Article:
What makes GHC's GC good for purely functional workloads?

Simon Marlow marlowsd at gmail.com
Wed Nov 23 11:31:22 CET 2011

On 23/11/2011 04:09, Edward Z. Yang wrote:
> Apologies if this has been asked before.  In some ways
> GHC's garbage collectors are very traditional, so I was
> wondering what magic dust makes it do better in Haskelly
> workloads (e.g. whereas you'd need to do a bit more work
> in the JVM to make some allocation pattern play nice.)

Our GC is generally tuned towards making allocation fast.  So we use 
bump-pointer allocation and allocate several objects at once, and we use 
generational GC where the default nursery size is small (about L2 
cache-sized).  Young-generation collections are very quick - on the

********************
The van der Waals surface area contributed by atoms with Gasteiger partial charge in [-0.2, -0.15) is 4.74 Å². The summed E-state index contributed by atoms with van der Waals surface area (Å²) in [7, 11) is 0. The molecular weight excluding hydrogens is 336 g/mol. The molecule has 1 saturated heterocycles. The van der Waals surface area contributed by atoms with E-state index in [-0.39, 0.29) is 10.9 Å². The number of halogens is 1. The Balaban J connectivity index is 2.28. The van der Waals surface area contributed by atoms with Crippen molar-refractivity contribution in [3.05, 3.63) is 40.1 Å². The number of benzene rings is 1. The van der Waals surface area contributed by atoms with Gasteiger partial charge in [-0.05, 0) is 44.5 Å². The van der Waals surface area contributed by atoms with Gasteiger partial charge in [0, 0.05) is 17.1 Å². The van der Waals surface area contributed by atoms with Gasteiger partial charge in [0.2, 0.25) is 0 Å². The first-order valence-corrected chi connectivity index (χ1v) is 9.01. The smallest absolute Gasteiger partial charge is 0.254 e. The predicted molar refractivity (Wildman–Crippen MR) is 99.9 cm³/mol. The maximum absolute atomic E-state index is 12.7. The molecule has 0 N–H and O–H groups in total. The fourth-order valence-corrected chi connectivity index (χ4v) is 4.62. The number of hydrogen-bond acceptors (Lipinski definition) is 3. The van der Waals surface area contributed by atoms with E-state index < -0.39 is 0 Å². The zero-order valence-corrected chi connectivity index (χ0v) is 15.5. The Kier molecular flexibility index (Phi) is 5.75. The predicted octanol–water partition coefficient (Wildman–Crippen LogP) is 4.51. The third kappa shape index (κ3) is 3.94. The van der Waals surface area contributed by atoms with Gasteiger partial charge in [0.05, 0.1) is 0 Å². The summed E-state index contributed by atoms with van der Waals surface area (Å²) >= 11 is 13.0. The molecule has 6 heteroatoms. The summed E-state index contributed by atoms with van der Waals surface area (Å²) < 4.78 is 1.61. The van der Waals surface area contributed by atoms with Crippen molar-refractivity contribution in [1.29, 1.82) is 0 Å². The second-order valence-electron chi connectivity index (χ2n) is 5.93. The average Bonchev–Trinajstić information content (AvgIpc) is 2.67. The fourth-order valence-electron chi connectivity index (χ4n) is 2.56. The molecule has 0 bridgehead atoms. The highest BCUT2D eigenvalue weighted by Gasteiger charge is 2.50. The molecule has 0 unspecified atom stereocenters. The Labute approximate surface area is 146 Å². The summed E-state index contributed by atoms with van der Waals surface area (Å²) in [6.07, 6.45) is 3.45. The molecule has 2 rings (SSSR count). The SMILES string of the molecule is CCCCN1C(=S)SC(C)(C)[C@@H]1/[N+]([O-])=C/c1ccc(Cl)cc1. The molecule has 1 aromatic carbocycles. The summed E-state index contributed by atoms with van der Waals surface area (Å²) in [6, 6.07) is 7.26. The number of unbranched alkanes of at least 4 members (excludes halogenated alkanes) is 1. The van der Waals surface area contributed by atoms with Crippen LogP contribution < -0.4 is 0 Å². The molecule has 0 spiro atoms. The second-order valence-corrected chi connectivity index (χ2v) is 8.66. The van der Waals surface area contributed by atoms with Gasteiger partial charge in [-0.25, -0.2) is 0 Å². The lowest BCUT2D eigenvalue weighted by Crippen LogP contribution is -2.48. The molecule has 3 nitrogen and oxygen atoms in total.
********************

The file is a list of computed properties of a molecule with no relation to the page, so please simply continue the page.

order of 10us.  So we collect a lot of the garbage before it even hits 
main memory; this is also what makes GHC's GC scale reasonably well for 
parallel programs.

On the other hand, our write barriers are more expensive than you'd 
typically find in a JVM, but they are more accurate: remembered set 
rather than card marking.  This is a good tradeoff because mutation is 
rare in Haskell.  The one exception is thunk update - there might be 
room for experimenting with a cheaper write barrier there.

One thing I'm particularly proud of in our GC is the block layer.  All 
memory is managed in units of blocks (currently 4k, but that's just a 
constant you can change).  It makes everything a lot simpler, including 
parallel GC.  We have a paper about it:



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